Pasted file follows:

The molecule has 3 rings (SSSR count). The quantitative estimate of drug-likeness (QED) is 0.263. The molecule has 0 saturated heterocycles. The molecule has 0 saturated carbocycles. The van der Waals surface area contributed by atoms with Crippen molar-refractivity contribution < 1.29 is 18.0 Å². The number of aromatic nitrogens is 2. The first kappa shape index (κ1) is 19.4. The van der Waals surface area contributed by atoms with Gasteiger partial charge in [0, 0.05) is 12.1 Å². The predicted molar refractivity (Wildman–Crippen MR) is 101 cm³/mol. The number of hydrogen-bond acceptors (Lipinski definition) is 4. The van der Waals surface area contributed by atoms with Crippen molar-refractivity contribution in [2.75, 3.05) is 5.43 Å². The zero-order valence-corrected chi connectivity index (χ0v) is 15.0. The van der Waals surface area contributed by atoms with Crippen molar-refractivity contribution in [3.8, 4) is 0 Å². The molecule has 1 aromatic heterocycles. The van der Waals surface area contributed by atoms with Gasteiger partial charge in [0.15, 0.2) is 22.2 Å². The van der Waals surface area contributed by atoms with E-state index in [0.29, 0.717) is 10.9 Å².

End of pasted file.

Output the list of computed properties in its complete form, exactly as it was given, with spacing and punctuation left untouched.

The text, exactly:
The molecule has 3 rings (SSSR count). The quantitative estimate of drug-likeness (QED) is 0.263. The molecule has 0 saturated heterocycles. The molecule has 0 saturated carbocycles. The van der Waals surface area contributed by atoms with Crippen molar-refractivity contribution < 1.29 is 18.0 Å². The number of aromatic nitrogens is 2. The first kappa shape index (κ1) is 19.4. The van der Waals surface area contributed by atoms with Gasteiger partial charge in [0, 0.05) is 12.1 Å². The predicted molar refractivity (Wildman–Crippen MR) is 101 cm³/mol. The number of hydrogen-bond acceptors (Lipinski definition) is 4. The van der Waals surface area contributed by atoms with Crippen molar-refractivity contribution in [2.75, 3.05) is 5.43 Å². The zero-order valence-corrected chi connectivity index (χ0v) is 15.0. The van der Waals surface area contributed by atoms with Crippen molar-refractivity contribution in [3.8, 4) is 0 Å². The molecule has 1 aromatic heterocycles. The van der Waals surface area contributed by atoms with Gasteiger partial charge in [0.15, 0.2) is 22.2 Å². The van der Waals surface area contributed by atoms with E-state index in [0.29, 0.717) is 10.9 Å².